What You Need To Know About Fats Oil and Grease Disposal Regulations
Legal Requirements For FOGs
There are a number of legal requirements in place to help prevent fat, oil and grease entering drains and sewers. Failure to adhere to these can lead to enforcement and prosecution. Understanding the different elements of legislation will help ensure that your treatment and disposal of these items will keep you out of trouble.
Water Industry Act 1991
It is a criminal offence under section 111 of the Water Industry Act 1991 to discharge into the public sewers any matter which may interfere with the free flow of wastewater. Also, where the water company has incurred costs in dealing with the detrimental effects on the sewers e.g. removing blockages cleaning sewers, investigating and remedying flooding or pollution incidents, it can take legal action to recover these costs. Prosecution can result in substantial fines or even imprisonment.
Environmental Protection Act 1990 Duty of Care
Every commercial premises arranging collection and disposal of waste (including waste cooking oils and fat) must comply with the requirements of Section 34 of the Environmental Protection Act 1990 and the Environmental Protection Act (Duty of Care) Regulations 1991 as amended. The objective of the Duty of Care is to ensure that all waste is managed correctly from the place where it is produced to the point of final disposal. The producer of the waste must therefore ensure that the collector is registered with the Environment Agency as a “registered waste courier” and keep a record of all collections. The producer of the waste must also be satisfied that the waste is taken to a licensed disposal site. An authorised officer of the local authority can require production of documentation relating to the registration of the waste couriers. Failure to produce the documents can result in a substantial fixed penalty notice or prosecution. The local authority has power to carry out any required work and recover their costs in cases of default by the owner.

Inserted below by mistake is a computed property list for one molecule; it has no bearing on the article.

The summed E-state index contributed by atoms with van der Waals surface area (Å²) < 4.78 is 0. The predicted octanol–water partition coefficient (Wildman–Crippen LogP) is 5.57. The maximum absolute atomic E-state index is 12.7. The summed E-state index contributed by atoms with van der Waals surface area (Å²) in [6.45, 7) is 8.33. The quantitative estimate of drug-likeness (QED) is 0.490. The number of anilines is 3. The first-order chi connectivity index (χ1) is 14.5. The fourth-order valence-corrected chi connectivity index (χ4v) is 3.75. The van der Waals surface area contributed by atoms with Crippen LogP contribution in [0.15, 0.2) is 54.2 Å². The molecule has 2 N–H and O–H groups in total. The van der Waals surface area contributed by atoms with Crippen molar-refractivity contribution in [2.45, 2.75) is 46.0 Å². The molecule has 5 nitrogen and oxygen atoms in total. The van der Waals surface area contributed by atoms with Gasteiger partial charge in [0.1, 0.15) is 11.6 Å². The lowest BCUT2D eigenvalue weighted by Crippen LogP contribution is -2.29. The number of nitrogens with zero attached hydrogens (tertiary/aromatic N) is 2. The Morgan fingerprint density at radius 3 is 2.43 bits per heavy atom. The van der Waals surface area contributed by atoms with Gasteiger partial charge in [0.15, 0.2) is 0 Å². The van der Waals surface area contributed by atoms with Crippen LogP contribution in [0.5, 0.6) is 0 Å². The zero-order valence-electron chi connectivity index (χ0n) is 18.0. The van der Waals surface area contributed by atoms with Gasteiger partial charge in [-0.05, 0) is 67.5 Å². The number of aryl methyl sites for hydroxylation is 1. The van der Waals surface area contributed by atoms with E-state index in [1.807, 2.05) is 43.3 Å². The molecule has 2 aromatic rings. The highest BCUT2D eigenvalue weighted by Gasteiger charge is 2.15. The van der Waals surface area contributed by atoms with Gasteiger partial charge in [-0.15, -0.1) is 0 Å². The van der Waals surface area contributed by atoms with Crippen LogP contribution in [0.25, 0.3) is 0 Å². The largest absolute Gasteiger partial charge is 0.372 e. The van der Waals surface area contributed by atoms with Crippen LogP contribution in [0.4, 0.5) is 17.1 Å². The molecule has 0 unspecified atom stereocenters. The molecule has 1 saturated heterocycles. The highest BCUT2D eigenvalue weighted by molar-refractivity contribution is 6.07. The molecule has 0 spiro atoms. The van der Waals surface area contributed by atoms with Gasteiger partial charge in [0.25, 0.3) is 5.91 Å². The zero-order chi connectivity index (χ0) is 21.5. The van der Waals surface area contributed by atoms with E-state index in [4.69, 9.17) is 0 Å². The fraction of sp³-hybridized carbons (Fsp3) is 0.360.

Environmental Protection Act 1990 Statutory Nuisance
The local authority’s environmental health department will deal with any reported complaints of “statutory nuisance” such as smells, effluents, accumulation of refuse or any premises in such a state as to be prejudicial to health or a nuisance. Where a statutory nuisance exists the local authority has to serve an “abatement notice” under Section 80 of the Act. Failure to comply
can result in prosecution and the local authority also has the power to carry out work to abate the nuisance and recover their costs.
Animal By-Products Regulations EC 1774/2002 (ABPR)
From 1 November 2004 waste cooking oil from catering premises can no longer be used as an ingredient in animal feed. This is to safeguard the food chain. The collection of waste cooking oil must be via a licensed waste carrier. From October 2007 liquid waste may not be disposed of at landfill. Building Act 1984 Section 59 of the Building Act 1984 enables a local authority to require satisfactory provision for drainage of an existing building by service of a notice on the owner. This can include a requirement for the installation of a grease trap.
Food Safety Act 1990
Local authorities are authorised to inspect premises under the Food Safety Act 1990. Problems arising from the effect of fat, oil and grease on drains, resulting in a failure to comply with the Food Hygiene Regulations, could result in prosecution or an emergency prohibition order preventing trading from the premises.
Where reference is made to Acts of Parliament and Regulations, it should be noted that subsequent amendments or replacements equally apply.